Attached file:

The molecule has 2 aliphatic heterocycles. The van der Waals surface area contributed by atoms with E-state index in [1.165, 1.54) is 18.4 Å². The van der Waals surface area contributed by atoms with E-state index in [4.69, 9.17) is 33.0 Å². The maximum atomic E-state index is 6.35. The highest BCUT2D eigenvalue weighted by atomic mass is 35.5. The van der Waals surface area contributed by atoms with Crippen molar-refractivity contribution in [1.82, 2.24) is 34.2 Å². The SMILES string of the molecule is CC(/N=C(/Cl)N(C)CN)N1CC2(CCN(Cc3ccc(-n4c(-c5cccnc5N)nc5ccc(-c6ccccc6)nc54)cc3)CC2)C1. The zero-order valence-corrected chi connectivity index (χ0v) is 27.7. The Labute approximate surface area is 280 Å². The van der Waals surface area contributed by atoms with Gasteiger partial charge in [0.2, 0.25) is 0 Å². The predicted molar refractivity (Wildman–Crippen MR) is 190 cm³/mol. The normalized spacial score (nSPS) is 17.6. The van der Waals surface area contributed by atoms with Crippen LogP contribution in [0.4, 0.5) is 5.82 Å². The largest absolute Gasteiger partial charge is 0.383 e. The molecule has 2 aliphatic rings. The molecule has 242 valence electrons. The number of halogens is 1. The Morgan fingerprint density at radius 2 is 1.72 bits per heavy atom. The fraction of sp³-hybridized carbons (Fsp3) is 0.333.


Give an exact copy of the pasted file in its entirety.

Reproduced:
The molecule has 2 aliphatic heterocycles. The van der Waals surface area contributed by atoms with E-state index in [1.165, 1.54) is 18.4 Å². The van der Waals surface area contributed by atoms with E-state index in [4.69, 9.17) is 33.0 Å². The maximum atomic E-state index is 6.35. The highest BCUT2D eigenvalue weighted by atomic mass is 35.5. The van der Waals surface area contributed by atoms with Crippen molar-refractivity contribution in [1.82, 2.24) is 34.2 Å². The SMILES string of the molecule is CC(/N=C(/Cl)N(C)CN)N1CC2(CCN(Cc3ccc(-n4c(-c5cccnc5N)nc5ccc(-c6ccccc6)nc54)cc3)CC2)C1. The zero-order valence-corrected chi connectivity index (χ0v) is 27.7. The Labute approximate surface area is 280 Å². The van der Waals surface area contributed by atoms with Gasteiger partial charge in [0.2, 0.25) is 0 Å². The predicted molar refractivity (Wildman–Crippen MR) is 190 cm³/mol. The normalized spacial score (nSPS) is 17.6. The van der Waals surface area contributed by atoms with Crippen LogP contribution in [0.4, 0.5) is 5.82 Å². The largest absolute Gasteiger partial charge is 0.383 e. The molecule has 2 aliphatic rings. The molecule has 242 valence electrons. The number of halogens is 1. The Morgan fingerprint density at radius 2 is 1.72 bits per heavy atom. The fraction of sp³-hybridized carbons (Fsp3) is 0.333.